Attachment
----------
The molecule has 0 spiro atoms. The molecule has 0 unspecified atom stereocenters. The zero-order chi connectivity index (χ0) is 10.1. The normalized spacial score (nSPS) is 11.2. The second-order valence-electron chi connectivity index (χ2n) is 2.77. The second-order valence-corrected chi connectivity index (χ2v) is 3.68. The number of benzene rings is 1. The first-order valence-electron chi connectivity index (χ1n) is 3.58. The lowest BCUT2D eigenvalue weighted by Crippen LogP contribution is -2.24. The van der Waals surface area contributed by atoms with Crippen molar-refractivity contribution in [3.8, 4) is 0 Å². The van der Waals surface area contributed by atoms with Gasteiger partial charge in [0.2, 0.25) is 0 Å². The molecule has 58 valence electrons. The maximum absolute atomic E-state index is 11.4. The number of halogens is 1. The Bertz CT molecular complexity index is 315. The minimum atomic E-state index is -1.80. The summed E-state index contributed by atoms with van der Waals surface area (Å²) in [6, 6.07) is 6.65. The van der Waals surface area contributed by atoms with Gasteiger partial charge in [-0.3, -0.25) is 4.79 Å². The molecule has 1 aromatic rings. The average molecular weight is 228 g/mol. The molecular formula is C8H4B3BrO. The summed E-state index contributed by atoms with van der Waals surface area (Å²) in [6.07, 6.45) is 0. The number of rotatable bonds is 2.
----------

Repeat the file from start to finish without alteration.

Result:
The molecule has 0 spiro atoms. The molecule has 0 unspecified atom stereocenters. The zero-order chi connectivity index (χ0) is 10.1. The normalized spacial score (nSPS) is 11.2. The second-order valence-electron chi connectivity index (χ2n) is 2.77. The second-order valence-corrected chi connectivity index (χ2v) is 3.68. The number of benzene rings is 1. The first-order valence-electron chi connectivity index (χ1n) is 3.58. The lowest BCUT2D eigenvalue weighted by Crippen LogP contribution is -2.24. The van der Waals surface area contributed by atoms with Crippen molar-refractivity contribution in [3.8, 4) is 0 Å². The van der Waals surface area contributed by atoms with Gasteiger partial charge in [0.2, 0.25) is 0 Å². The molecule has 58 valence electrons. The maximum absolute atomic E-state index is 11.4. The number of halogens is 1. The Bertz CT molecular complexity index is 315. The minimum atomic E-state index is -1.80. The summed E-state index contributed by atoms with van der Waals surface area (Å²) in [6, 6.07) is 6.65. The van der Waals surface area contributed by atoms with Gasteiger partial charge in [-0.3, -0.25) is 4.79 Å². The molecule has 1 aromatic rings. The average molecular weight is 228 g/mol. The molecular formula is C8H4B3BrO. The summed E-state index contributed by atoms with van der Waals surface area (Å²) in [6.07, 6.45) is 0. The number of rotatable bonds is 2.